Stimulation of Water Injection Wells in the Los Angeles Basin By Using Sodium Hypochlorite and Mineral Acids
- David M. Clementz (Chevron Oil Field Research Co.) | David E. Patterson (Chevron U.S.A. Inc.) | Richard J. Aseltine (Chevron U.S.A. Inc.) | Roger E. Young (Chevron U.S.A. Inc.)
- Document ID
- Society of Petroleum Engineers
- Journal of Petroleum Technology
- Publication Date
- September 1982
- Document Type
- Journal Paper
- 2,087 - 2,096
- 1982. Society of Petroleum Engineers
- 2.2.2 Perforating, 4.2.3 Materials and Corrosion, 1.5.1 Surveying and survey programs, 2.4.3 Sand/Solids Control, 4.1.2 Separation and Treating, 5.1.1 Exploration, Development, Structural Geology, 4.1.5 Processing Equipment, 5.4.1 Waterflooding, 1.6 Drilling Operations, 1.10 Drilling Equipment, 4.3.4 Scale, 5.1.2 Faults and Fracture Characterisation, 1.6.9 Coring, Fishing, 5.6.5 Tracers, 1.14 Casing and Cementing, 4.6 Natural Gas, 3 Production and Well Operations, 1.8 Formation Damage, 6.5.2 Water use, produced water discharge and disposal, 5.1 Reservoir Characterisation, 2 Well Completion
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A stimulation program was developed to improve injectivity and vertical coverage of water injection wells in the East Beverly Hills and San Vicente fields. Damage materials were removed by stimulating the wells with bleach and acid using a variety of tools and techniques. Two- to three-fold injectivity improvements were common, and vertical distribution was typically improved from an initial coverage of 0 to 30 % to 85 to 95 % after stimulation.
Numerous methods have been proposed for stimulation of water injection wells to improve performance. Successful application of these methods requires a reasonable understanding of the nature and the cause of poor performance. However, a clear understanding of poor performance. However, a clear understanding of the problem often doesn't develop until the job is underway and further evidence is obtained. Flexibility in job design and implementation is essential to successful improvement of well performance. Early in 1980, a program was initiated to stimulate water injection wells in the East Beverly Hills field in the Los Angeles basin. As the work progressed, we found evidence that the damage mechanism was complex, requiring that the wells be treated in a series of steps using bleach, acid, and solvent applied with several mechanical techniques. As more wells were stimulated successfully, a strategy was developed that also proved effective in the nearby San Vicente field. This paper describes the stimulation strategy, which may have widespread application, and illustrates its usefulness by examples from the Los Angeles basin. Further, the importance of using oxidizing agents, especially bleach, to remove bacterial damage is reemphasized.
East Beverly Hills Field. This field is in an urban area of west Los Angeles. The basic geologic structure is a plunging asymmetric anticline, approximately 2.3 miles plunging asymmetric anticline, approximately 2.3 miles (3.7 km) long and 0.7 miles (1.1 km) wide. The primary target of the stimulation program was the Main primary target of the stimulation program was the Main (Hauser) zone. This zone contains 13 major sand units separated by impermeable siltstone layers 25 to 200 ft (7.6 to 60 m) thick. The average sand unit thickness is 100 ft (30 m). These sandstone layers have average porosity of 25% and average permeability of 58 md, porosity of 25% and average permeability of 58 md, ranging from 2 to 1,000 md, and contain significant amounts of water-sensitive clay minerals, including illites and montmorillonites. The Main zone was developed primarily from the Packard drillsite during 1967-70. All wells are Packard drillsite during 1967-70. All wells are directionally drilled at drift angles up to 60 deg. and course changes up to 180 deg. The average measured depths to the top and bottom of the zone are 7,200 and 8,500 ft (2200 and 2600 m), respectively [equivalent to vertical depths of 6,200 and 7,300 ft (1890 and 2230 m)]. Injection wells were completed by selectively perforating 7-in. (180-mm) cemented casing with four 1/2-in. (13-mm) jet holes per foot (0.3 m). Initial production of the 28 deg. API (887-kg/m3) oil resulted primarily from solution gas drive with some natural water influx. A peripheral water injection program began in Jan. 1970, and it now involves 14 program began in Jan. 1970, and it now involves 14 injectors injecting 25,000 B/D (4000 m3/d) at approximately 2,800 psi (19 000 kPa).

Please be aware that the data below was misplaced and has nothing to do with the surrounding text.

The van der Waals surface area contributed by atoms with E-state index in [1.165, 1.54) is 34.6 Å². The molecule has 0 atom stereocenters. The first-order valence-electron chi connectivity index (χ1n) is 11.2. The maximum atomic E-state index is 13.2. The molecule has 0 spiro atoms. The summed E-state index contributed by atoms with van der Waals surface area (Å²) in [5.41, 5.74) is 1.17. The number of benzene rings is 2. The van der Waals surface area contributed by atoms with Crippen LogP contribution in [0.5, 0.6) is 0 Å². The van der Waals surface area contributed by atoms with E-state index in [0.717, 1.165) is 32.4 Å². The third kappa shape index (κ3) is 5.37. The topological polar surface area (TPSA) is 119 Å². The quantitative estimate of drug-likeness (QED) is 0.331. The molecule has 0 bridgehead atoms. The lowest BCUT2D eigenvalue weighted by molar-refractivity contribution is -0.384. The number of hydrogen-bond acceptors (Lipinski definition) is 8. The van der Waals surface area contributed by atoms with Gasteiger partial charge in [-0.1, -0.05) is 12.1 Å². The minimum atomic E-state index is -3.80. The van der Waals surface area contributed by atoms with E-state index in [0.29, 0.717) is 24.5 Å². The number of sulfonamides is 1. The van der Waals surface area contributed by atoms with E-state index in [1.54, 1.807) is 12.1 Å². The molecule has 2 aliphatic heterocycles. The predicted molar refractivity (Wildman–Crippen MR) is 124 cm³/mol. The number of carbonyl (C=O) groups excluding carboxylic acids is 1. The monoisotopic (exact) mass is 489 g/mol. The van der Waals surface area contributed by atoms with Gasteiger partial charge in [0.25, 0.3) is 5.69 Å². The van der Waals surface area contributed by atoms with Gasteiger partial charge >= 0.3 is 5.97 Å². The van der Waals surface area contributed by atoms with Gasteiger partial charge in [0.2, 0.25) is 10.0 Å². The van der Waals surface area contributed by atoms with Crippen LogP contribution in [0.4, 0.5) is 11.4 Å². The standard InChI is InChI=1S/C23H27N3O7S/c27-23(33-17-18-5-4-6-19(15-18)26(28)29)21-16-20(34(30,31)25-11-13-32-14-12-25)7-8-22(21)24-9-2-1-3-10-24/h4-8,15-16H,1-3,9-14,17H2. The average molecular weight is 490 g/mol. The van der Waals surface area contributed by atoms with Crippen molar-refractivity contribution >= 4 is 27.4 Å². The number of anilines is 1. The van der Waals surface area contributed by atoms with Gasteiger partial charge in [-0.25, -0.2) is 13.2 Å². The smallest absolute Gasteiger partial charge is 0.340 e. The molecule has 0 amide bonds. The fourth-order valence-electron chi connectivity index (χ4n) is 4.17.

San Vicente Field. This field is located approximately 3 miles (4.8 km) northwest of the Beverly Hills field. The basic geologic feature is a faulted stratigraphic trap. The objective of this stimulation program is the Clifton Zone.
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